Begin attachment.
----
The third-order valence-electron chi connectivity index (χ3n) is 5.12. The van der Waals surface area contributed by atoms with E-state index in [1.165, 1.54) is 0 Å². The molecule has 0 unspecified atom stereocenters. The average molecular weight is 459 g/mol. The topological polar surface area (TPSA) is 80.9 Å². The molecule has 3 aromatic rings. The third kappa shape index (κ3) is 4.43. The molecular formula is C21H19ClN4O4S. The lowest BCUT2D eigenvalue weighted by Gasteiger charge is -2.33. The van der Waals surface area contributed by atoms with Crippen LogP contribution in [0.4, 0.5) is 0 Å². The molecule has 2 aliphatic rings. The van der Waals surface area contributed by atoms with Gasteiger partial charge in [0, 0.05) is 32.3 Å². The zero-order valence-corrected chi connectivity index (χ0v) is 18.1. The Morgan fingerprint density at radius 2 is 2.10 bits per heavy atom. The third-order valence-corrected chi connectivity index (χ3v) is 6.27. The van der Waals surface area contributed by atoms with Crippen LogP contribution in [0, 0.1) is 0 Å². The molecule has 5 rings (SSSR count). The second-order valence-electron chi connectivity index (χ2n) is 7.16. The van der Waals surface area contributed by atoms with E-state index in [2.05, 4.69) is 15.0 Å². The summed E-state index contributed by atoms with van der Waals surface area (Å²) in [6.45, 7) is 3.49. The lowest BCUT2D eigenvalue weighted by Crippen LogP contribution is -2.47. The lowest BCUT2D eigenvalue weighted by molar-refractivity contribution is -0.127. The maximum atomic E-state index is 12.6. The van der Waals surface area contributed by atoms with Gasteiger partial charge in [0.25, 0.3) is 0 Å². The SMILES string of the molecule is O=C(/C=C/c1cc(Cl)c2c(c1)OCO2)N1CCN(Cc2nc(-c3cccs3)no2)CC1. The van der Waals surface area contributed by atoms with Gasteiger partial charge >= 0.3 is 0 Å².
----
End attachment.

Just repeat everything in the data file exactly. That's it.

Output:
The third-order valence-electron chi connectivity index (χ3n) is 5.12. The van der Waals surface area contributed by atoms with E-state index in [1.165, 1.54) is 0 Å². The molecule has 0 unspecified atom stereocenters. The average molecular weight is 459 g/mol. The topological polar surface area (TPSA) is 80.9 Å². The molecule has 3 aromatic rings. The third kappa shape index (κ3) is 4.43. The molecular formula is C21H19ClN4O4S. The lowest BCUT2D eigenvalue weighted by Gasteiger charge is -2.33. The van der Waals surface area contributed by atoms with Crippen LogP contribution in [0.4, 0.5) is 0 Å². The molecule has 2 aliphatic rings. The van der Waals surface area contributed by atoms with Gasteiger partial charge in [0, 0.05) is 32.3 Å². The zero-order valence-corrected chi connectivity index (χ0v) is 18.1. The Morgan fingerprint density at radius 2 is 2.10 bits per heavy atom. The third-order valence-corrected chi connectivity index (χ3v) is 6.27. The van der Waals surface area contributed by atoms with Crippen LogP contribution in [0, 0.1) is 0 Å². The molecule has 5 rings (SSSR count). The second-order valence-electron chi connectivity index (χ2n) is 7.16. The van der Waals surface area contributed by atoms with E-state index in [2.05, 4.69) is 15.0 Å². The summed E-state index contributed by atoms with van der Waals surface area (Å²) in [6.45, 7) is 3.49. The lowest BCUT2D eigenvalue weighted by Crippen LogP contribution is -2.47. The lowest BCUT2D eigenvalue weighted by molar-refractivity contribution is -0.127. The maximum atomic E-state index is 12.6. The van der Waals surface area contributed by atoms with Gasteiger partial charge in [0.25, 0.3) is 0 Å². The SMILES string of the molecule is O=C(/C=C/c1cc(Cl)c2c(c1)OCO2)N1CCN(Cc2nc(-c3cccs3)no2)CC1. The van der Waals surface area contributed by atoms with Gasteiger partial charge >= 0.3 is 0 Å².